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Scientists Locate the Brain Areas CBD Affects To Reduce Psychosis

By Leo Bear-McGuinness

Published: Jan 29, 2020   
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Several recent studies have suggested that CBD has an antipsychotic effect in people with existing forms of psychosis. But just how the cannabis compound is achieving this effect has remained unclear. Now, researchers from King’s College London say they may know the answer.

Published in the journal Psychological Medicine, their new study is the first to demonstrate that a single dose of CBD may partially boost activity in two parts of the brain, the prefrontal and mediotemporal cortices, in people with established psychosis.

Regain in the membrane

To source their results, the research group gave 13 people, who had all been diagnosed with psychosis, one 600mg CBD capsule each.

After a few hours, every participant underwent a word association memory test while their brain was scanned with an fMRI machine. To act as a control group, 19 other participants were also scanned under identical conditions, but without any drug administration.

The researchers found that when the participants with psychosis were given the dose of CBD, the activation in their prefrontal and mediotemporal brain areas became more like the activation seen in the control group.

These brain regions are often associated with decision making and conscious memory, and their over- and under-activation have been reported in individuals with schizophrenia, as well as in those at risk.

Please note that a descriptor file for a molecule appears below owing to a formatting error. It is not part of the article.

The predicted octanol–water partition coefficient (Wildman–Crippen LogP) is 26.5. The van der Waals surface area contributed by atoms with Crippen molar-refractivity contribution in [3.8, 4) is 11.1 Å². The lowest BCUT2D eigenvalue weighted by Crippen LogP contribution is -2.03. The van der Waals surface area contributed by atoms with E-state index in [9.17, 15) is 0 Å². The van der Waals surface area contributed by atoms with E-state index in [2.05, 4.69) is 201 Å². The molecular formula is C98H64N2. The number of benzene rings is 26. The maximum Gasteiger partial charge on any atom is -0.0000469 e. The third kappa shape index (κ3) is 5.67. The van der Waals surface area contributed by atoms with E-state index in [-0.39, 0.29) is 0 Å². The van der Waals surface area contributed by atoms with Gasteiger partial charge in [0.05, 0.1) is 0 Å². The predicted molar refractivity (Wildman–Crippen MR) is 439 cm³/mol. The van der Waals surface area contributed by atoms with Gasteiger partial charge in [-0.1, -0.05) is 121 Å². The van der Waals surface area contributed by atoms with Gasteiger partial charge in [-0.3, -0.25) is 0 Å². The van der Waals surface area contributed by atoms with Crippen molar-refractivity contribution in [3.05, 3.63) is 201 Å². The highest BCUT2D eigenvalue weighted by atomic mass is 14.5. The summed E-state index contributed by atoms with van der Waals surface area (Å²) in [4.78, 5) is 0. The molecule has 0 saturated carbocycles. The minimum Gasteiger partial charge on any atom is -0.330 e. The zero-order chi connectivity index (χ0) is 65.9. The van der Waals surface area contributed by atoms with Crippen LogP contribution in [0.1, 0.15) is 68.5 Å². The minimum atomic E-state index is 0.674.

“Our study provides important insight into which areas of the brain CBD targets,” Sagnik Bhattacharyya, a psychology professor and senior author of the study, said in a statement.

“It is the first time research has scanned the brains of people with a diagnosis of psychosis who have taken CBD and, although the sample is small, the results are compelling in that they demonstrate that CBD influences those very areas of the brain that have been shown to have unusual activity in people with psychosis.”

CBD and psychosis

The study also showed that CBD could improve the connections between the brain’s striatum, which helps to coordinate cognition, and the hippocampus, which has a major role in learning memory. After the one dose of CBD, this functional connectivity in people with psychosis became more like that seen in the control group.

But while the study’s results may be unique, the authors note that it has its limitations, and further, larger trials will still be needed to be properly understand just how CBD is affecting the prefrontal and mediotemporal brain areas.

“The finding that psychotic symptoms may show a trend towards improvement in this group even after one dose of CBD is encouraging, but requires a larger scale clinical trial to investigate if the effects would continue with longer term treatment,” Bhattacharyya continued.

Speaking to Analytical Cannabis in October last year, Dr Amir Englund, a postdoctoral cannabis researcher at King's College London, also called for more placebo-controlled clinical trials into cannabis’ effect on psychotic disorders, following a major review that found little evidence to support medicinal cannabis use to relieve depression, anxiety, or attention-deficit hyperactivity disorders.

“There might be all sorts of benefits from cannabis,” Englund said. “But the problem we see in research is all the hype that's being built around cannabis… with that comes a potential for a very strong placebo effect.”

“And that's one of the key sticking points when it comes to a field like medicinal cannabis research: a lot of studies don't have a placebo comparison, or [are] based on people who go to dispensaries and use for their own medical conditions and their own self-reports of cannabis.”

Leo Bear-McGuinness

Science Writer & Editor

Leo joined Analytical Cannabis in 2019. From research to regulations and analysis to agriculture, his writing covers all the need-to-know news for the cannabis industry. He holds a Bachelor's in Biology from Newcastle University and a Master's in Science Communication from the University of Edinburgh.


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